I woke up a bit later this morning. My alarm went off at the right time, but I kept on hitting the snooze bar. Yesterday was the Super Bowl, and I stayed up to watch it. Dear reader, I’m not much of spectator sports viewer. I usually get bored with the Super Bowl and drift away to other interest. However, yesterday’s game was exciting, and I got caught up in the excitement. The game ended, and I was still wide awake. Alas.

My morning time was routine. I cleaned up, dressed, and headed downstairs. Coffee and a light breakfast. Then a good morning, treat, and an ear scratch for the cat. Next a quick scan of my email and an even quicker scan of Facebook. Lastly, a “good morning” text message to my friend, Tom. I consider Tom part of my family, and so such a habit seems appropriate.

I checked my Apple Watch, and it registered a -4 degrees F. Crap, not only cold but yesterday’s light snow had probably turned the sidewalks to an ice rink, walking could be treacherous. But, dear reader, there are no emergencies for those who are prepared.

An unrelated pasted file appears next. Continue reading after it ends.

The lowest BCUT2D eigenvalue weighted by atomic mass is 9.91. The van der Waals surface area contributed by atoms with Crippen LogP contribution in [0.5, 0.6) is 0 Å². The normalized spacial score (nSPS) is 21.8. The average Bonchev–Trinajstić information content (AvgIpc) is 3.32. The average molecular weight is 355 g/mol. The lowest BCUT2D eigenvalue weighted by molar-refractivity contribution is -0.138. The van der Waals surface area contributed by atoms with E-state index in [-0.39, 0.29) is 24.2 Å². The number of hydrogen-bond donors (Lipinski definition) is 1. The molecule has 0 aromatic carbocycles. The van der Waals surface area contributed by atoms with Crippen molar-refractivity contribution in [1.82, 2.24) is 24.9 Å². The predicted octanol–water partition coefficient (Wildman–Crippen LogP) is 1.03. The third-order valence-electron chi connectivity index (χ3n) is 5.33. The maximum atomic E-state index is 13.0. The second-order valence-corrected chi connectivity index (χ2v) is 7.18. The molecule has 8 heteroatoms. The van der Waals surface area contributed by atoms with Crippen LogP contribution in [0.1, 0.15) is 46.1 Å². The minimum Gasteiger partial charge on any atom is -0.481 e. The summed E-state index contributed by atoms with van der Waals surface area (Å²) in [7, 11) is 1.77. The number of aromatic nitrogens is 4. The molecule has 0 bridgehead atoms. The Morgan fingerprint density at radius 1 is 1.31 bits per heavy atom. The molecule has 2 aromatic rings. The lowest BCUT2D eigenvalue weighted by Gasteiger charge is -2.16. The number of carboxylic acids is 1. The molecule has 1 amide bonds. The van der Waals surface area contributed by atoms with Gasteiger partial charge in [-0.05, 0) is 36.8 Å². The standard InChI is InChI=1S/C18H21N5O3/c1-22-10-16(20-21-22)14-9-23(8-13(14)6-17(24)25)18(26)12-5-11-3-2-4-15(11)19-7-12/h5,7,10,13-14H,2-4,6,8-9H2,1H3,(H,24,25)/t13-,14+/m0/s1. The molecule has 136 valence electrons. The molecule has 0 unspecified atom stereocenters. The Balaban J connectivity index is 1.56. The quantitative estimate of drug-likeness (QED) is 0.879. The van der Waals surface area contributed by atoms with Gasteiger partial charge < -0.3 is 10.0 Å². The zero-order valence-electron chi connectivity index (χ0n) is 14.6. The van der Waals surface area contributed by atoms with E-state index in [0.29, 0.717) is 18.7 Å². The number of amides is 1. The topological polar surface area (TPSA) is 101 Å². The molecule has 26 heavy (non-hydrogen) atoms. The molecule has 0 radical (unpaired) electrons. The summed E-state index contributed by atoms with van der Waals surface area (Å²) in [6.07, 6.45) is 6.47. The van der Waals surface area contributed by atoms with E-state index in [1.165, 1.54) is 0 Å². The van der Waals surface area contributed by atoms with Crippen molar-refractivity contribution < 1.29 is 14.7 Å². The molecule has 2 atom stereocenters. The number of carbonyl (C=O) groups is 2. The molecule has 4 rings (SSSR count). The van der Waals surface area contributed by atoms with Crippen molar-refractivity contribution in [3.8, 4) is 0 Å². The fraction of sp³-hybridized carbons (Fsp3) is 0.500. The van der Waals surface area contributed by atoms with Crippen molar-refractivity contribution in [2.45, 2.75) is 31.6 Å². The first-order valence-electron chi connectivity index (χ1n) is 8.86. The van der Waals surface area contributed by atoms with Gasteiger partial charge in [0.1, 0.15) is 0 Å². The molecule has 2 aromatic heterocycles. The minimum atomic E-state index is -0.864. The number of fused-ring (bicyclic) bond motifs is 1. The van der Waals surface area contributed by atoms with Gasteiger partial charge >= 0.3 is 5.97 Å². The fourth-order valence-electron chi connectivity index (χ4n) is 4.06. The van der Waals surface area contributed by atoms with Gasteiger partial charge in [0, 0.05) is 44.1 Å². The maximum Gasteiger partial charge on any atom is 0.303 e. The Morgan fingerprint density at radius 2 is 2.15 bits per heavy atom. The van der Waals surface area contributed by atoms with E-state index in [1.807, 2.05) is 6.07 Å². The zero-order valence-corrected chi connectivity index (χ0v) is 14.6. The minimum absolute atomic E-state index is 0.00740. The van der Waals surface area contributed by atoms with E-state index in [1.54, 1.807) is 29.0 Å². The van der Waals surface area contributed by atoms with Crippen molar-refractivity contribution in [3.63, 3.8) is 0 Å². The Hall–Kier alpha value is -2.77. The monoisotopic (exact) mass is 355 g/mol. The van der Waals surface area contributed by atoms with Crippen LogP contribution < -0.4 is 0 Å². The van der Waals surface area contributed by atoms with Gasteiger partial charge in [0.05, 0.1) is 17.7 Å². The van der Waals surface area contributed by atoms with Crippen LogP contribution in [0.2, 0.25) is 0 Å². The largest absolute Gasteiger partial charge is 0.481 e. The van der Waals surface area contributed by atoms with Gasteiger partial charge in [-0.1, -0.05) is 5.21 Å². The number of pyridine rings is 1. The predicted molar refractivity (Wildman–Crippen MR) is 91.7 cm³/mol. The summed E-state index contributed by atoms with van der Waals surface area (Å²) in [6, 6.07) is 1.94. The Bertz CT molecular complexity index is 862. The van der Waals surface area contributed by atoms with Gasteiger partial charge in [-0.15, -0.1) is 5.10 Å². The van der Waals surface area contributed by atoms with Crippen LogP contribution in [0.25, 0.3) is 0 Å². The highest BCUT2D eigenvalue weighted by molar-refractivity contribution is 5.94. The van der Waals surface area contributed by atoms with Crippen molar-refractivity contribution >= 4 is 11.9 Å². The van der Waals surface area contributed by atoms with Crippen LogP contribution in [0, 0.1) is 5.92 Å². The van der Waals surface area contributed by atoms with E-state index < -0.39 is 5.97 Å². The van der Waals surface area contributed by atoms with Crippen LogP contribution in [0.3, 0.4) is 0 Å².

If you have been following me on this blog, you know that I love to problem solve, and I’m a bit OCD. Overall, these qualities have benefited my family and me. They like to tease me about my backups and backup plans, but they are the first to benefit from them when things go awry. However, there have been times when I have gone (how shall I say this) a bit overboard. The most notable example was Y2K.

If you don’t recall it Y2K it was the day when the world was supposed to end. Older microprocessors were theorized to malfunction as the calendar moved from 1999 to 2000. Many of these older chips were in mission-critical applications, like nuclear power plant control systems.